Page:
|Meanwhile, Back on Tatooine...
A Preview of The Search for Skywalker for STAR WARS (TM): The Card Game
|Star Wars: The Card Game | Published 11 April 2013|
“Jabba’s put a price on your head, so large that every bounty hunter in the galaxy will be looking for you.”
–Greedo, Star Wars: A New Hope
Over the last couple of weeks, Star Wars™: The Card Game players have started to explore the new strategies made possible by The Desolation of Hoth, the game’s first Force Pack. With its Hoth-traited objectives, The Desolation of Hoth sets the stage for location-driven battles inspired by the early scenes of The Empire Strikes Back. While the battles for control of Hoth will continue to intensify throughout the course of The Hoth Cycle, they aren’t the only events to which the cycle’s new cards allude.
Soon, players will have the chance to further expand their Star Wars: The Card Game universes with a second Force Pack, The Search for Skywalker, and with its arrival, they’ll find new options opening up for their Smugglers and Spies, as well as their Scum and Villainy decks.
In the game’s Core Set, the Scum and Villainy affiliation received just one objective set, but it stars the notorious bounty hunter, Boba Fett (Core Set, 19). Nonetheless, Fett has provided enough incentive that many players have already experimented with the objective set in their decks.
Still, because there’s only the one objective set, players have recognized that there’s a good chance they won’t draw their Scum and Villainy objective, The Bespin Exchange (Core Set, 135), during setup. Accordingly, the best way to ensure you have resources available to pay for Boba Fett and your other Scum and Villainy cards is to use the Scum and Villainy affiliation card. And if you’re playing the Scum and Villainy affiliation card, why not look more closely at the other Scum and Villainy objective sets to see if they’re worth including in your deck?
In The Search for Skywalker, dark side players find a second Scum and Villainy objective set, and those who are already using Boba Fett in their decks will certainly want to give it a close look.
While the Imperial Navy’s Probe Droids close in upon the Rebels’ secret base on the ice planet of Hoth, the galaxy’s bounty hunters and thugs pursue their objective, driven by Jabba’s Orders (The Search for Skywalker, 223). Thematically, the units of the Scum and Villainy affiliation pay great attention to their targets, or prey. Their ranks include not only bounty hunters, but assassins, scavengers, and spies, and this objective reflects their efforts at keeping tabs on their targets by giving you limited knowledge of your opponent’s hand. In a game where the bluffing and posturing that takes place in its edge battles have such a profound impact over the course of turns, even a limited knowledge of your opponent’s hand can be a great thing. Still, the objective’s ability is even more effective when the set’s synergies are exposed.
The objective’s most obvious combination is with the event, Get Me Solo! (The Search for Skywalker, 227), which reads, “Action: Name a unit, then reveal an opponent’s hand. Capture all copies of the named unit in that hand.” Yes, you can play the event blind, and you may even succeed, especially if you can calculate the odds that your opponent holds one of the units that would match one of his objectives in play. But why play it blind if you can look at your opponent’s hand and eliminate the guesswork? Alternatively, you could play the event after your opponent rescues a unit you had previously captured. If he’s taken the unit to his hand but not yet had a chance to play it, then you’ll know it’s there.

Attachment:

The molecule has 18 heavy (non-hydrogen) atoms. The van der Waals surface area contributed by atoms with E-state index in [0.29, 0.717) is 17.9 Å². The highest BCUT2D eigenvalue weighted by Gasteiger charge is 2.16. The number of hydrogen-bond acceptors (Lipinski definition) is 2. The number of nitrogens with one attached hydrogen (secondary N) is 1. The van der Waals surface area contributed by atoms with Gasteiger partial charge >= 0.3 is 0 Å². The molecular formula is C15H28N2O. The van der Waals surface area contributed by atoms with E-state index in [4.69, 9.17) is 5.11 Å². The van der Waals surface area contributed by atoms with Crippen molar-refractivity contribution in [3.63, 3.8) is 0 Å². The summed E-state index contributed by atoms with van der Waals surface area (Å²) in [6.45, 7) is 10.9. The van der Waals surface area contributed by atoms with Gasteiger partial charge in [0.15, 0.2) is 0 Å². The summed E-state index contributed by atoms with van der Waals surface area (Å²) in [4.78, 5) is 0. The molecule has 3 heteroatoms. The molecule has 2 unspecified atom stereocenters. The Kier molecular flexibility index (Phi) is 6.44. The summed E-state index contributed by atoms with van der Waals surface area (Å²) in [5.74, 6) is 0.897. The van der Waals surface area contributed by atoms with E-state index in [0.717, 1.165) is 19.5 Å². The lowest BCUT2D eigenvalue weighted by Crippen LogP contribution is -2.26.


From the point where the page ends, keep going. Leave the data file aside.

Then, once you’ve captured a unit (or any other card), the Weequay Elite (The Search for Skywalker, 224) becomes a highly efficient Mercenary guard. With two icons and a icon, none of which are edge-dependent, the Weequay Elite can shut down most units that would attack your objective, and if you have even a single card captured at any of your objectives, this elite defender costs a mere two resources to bring into play.
If for some reason you can’t capture a card, you can still build your resources with two of the other cards in the objective set. The first is Jabba’s Palace (The Search for Skywalker, 226), which not only provides one Scum and Villainy resource but grants each of your objectives an additional point of damage capacity. One extra point might not seem like much, but if the light side player ever finds himself in a position where he needs to destroy two or more of your objectives in a single turn, it’s not always easy to muster two extra blast damage, especially if you have a Weequay Elite watching attentively at the palace doors.
The second of the resource-providing cards in the objective set is the Jawa Trading Crawler (The Search for Skywalker, 225). Because its resources can only be used to pay for Vehicle or Droid units, this unit may prompt players to explore the effectiveness of hand-destruction decks that use objectives that capture light side cards, events like Get Me Solo!, and Droids like the Interrogation Droid (Core Set, 79) to deplete their opponents’ hands and render them vulnerable in key edge battles.
Altogether, the cards from the Jabba’s Orders objective set offer plenty of support for capture decks and are worth strong consideration in any deck built around Boba Fett.
The Search for Skywalker is coming soon! While you wait, be sure to keep your eyes peeled for more updates and announcements.
The characters, starships, and situations of the original Star Wars trilogy come to life in Star Wars: The Card Game, a head-to-head Living Card Game® of tactical combat and strategic planning that allows two players to wage cinematic combats between the light and dark sides of the Force.